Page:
The immutability, decentralization, transparency and security that came with blockchain changed the course of the world and put it on the path to decentralization.
By allowing anyone to participate in the network’s operations, blockchain technology laid the foundation for a community-run world where users make important decisions. But for a community-run system, there is always the possibility of disagreement among participants.
What happens if network users are torn between two sets of rules or two potential paths to follow? This might seem like a tricky situation to analyze, which is precisely why forks exist.
A fork is a situation where new rules or changes are made to the blockchain network and there is a deviation from the older version of the chain. There are basically two different types of forks. While a soft fork is like a software upgrade to an existing network, hard forks split the blockchain network and put it on two different paths.
The hard forks of blockchain networks have been instrumental in creating a diverse crypto ecosystem.
The participants of a blockchain network, often called nodes, are primarily responsible for running the system. These nodes occasionally propose changes to the network to bring new functionality or adopt new rules. If there is unanimous agreement on the changes, the changes are implemented and the blockchain continues as a single network.
In case the nodes are split between whether or not these changes need to be implemented, the blockchain network splits and a new chain that implements these new features is created. This is what is called a hard fork. However, hard forks are also sometimes performed on purpose by the entire set of nodes on a blockchain to leave the older network behind and move to a newer, more efficient one.
Technically speaking, a hard fork occurs when the code changes are so significant that the new blocks that arrive are no longer compatible with the previous blocks. The network is split into two chains, where one runs the older version and the other runs the latest version with a new native cryptocurrency.
Over the years, hard forks in the cryptocurrency industry have helped to diversify the space by introducing new digital assets. Litecoin and DogeCoin, for example, are hard forks of the Bitcoin network that use its underlying architecture and even have their own unique features. These forks allow the network to evolve beyond its initial domain, adding new features and functionality.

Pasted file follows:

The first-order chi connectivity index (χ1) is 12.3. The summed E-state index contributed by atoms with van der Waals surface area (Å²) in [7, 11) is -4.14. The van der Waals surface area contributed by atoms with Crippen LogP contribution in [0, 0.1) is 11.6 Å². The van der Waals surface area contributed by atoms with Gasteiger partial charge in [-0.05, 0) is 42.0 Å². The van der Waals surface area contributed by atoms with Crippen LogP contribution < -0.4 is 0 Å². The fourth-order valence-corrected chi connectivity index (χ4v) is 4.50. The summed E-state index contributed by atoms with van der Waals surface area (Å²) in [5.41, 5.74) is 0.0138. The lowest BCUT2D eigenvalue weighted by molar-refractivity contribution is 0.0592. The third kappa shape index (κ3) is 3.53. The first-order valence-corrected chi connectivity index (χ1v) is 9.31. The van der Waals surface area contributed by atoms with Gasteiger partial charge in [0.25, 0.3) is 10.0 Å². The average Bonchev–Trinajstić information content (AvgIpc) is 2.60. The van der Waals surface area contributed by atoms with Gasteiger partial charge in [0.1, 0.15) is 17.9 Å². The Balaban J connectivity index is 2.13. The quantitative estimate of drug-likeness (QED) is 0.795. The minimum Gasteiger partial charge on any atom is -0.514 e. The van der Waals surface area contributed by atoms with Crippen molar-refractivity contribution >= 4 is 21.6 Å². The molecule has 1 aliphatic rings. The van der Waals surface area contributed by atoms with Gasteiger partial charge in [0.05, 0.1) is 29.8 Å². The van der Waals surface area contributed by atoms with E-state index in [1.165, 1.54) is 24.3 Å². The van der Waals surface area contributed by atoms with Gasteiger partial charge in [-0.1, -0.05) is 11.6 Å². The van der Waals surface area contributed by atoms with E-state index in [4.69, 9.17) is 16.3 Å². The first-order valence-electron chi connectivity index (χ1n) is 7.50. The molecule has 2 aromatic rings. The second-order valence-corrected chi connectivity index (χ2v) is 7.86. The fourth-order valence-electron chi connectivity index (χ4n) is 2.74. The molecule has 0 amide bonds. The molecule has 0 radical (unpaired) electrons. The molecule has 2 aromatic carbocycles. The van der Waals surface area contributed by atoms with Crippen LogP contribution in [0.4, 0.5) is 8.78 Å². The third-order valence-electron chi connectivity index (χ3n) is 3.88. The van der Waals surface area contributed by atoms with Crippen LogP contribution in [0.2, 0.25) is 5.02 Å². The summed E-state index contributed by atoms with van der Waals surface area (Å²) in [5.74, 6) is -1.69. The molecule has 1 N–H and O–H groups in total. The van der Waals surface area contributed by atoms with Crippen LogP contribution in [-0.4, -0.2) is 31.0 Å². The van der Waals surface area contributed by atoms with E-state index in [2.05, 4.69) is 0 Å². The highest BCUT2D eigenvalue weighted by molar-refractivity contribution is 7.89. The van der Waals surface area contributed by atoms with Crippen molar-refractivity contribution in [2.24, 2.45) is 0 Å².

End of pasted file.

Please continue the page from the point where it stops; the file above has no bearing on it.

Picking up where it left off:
The downside is that there is a risk of increased volatility with hard forks. However, hard forks can significantly improve the performance, speed and scalability of a blockchain network and give traders more choice of digital assets to trade in the long term.
It is the most well-known hard fork of the Bitcoin network. When Pieter Wuille, one of the main developers of Bitcoin, first presented his idea in 2015, it was accepted as a soft fork. However, the idea of reducing the size of Bitcoin transactions did not seem to work well with miners and after a few years they started a hard fork to avoid it. This gave rise to Bitcoin Cash in 2017.
Litecoin is one of the first Bitcoin forks and was released in 2011. The fork was created to decrease block generation time, modify the existing graphical user interface (GUI) and increase the number of coins available for staking.
The Ethereum network has also had its forks over the years, with the Ethereum Altair the most recently. This fork is a significant upgrade to the Beacon Chain, a proof-of-stake chain that runs parallel to the Ethereum mainnet.
The aim is to merge the Ethereum and Beacon chains to create Ethereum 2.0, which is expected to offer better performance, scalability and security. The Ethereum Altair fork is a significant step in that direction. The update aims to introduce lightweight clients, smaller nodes that can run on smartphones, and downtime penalties + mitigation.
While hard forks have proven important to the cryptocurrency ecosystem time and time again, the community is still divided on whether or not hard forks should be undertaken. Some blockchain networks have even gone so far as to create blockchains”unforkable” to preserve the original principles of the network.
However, the fork gives users the power to control the direction of the network and, if well planned, can readily expand the cryptocurrency ecosystem in the coming years making this technology even more attractive.